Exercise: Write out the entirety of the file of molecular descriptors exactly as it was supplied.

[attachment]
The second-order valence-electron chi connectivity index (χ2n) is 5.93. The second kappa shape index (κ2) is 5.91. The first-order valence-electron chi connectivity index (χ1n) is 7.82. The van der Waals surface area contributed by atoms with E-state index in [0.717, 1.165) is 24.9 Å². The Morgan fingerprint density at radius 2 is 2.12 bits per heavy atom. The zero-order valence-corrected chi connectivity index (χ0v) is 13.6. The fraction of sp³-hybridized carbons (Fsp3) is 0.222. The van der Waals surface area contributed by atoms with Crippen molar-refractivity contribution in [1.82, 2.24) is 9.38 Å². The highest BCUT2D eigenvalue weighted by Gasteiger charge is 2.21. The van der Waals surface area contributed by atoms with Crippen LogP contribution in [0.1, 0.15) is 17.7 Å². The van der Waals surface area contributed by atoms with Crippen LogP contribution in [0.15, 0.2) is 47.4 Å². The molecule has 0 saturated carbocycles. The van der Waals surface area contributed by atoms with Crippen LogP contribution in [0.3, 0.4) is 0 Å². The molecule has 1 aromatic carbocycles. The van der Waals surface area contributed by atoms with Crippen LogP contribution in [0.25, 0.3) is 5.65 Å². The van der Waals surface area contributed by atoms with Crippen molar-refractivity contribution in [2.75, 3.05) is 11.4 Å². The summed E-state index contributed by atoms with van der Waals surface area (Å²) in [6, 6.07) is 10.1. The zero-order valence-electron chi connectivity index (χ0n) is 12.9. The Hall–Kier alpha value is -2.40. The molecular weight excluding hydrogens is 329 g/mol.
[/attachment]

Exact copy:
The second-order valence-electron chi connectivity index (χ2n) is 5.93. The second kappa shape index (κ2) is 5.91. The first-order valence-electron chi connectivity index (χ1n) is 7.82. The van der Waals surface area contributed by atoms with E-state index in [0.717, 1.165) is 24.9 Å². The Morgan fingerprint density at radius 2 is 2.12 bits per heavy atom. The zero-order valence-corrected chi connectivity index (χ0v) is 13.6. The fraction of sp³-hybridized carbons (Fsp3) is 0.222. The van der Waals surface area contributed by atoms with Crippen molar-refractivity contribution in [1.82, 2.24) is 9.38 Å². The highest BCUT2D eigenvalue weighted by Gasteiger charge is 2.21. The van der Waals surface area contributed by atoms with Crippen LogP contribution in [0.1, 0.15) is 17.7 Å². The van der Waals surface area contributed by atoms with Crippen LogP contribution in [0.15, 0.2) is 47.4 Å². The molecule has 0 saturated carbocycles. The van der Waals surface area contributed by atoms with Crippen LogP contribution in [0.3, 0.4) is 0 Å². The molecule has 1 aromatic carbocycles. The van der Waals surface area contributed by atoms with Crippen LogP contribution in [0.25, 0.3) is 5.65 Å². The van der Waals surface area contributed by atoms with Crippen molar-refractivity contribution in [2.75, 3.05) is 11.4 Å². The summed E-state index contributed by atoms with van der Waals surface area (Å²) in [6, 6.07) is 10.1. The zero-order valence-electron chi connectivity index (χ0n) is 12.9. The Hall–Kier alpha value is -2.40. The molecular weight excluding hydrogens is 329 g/mol.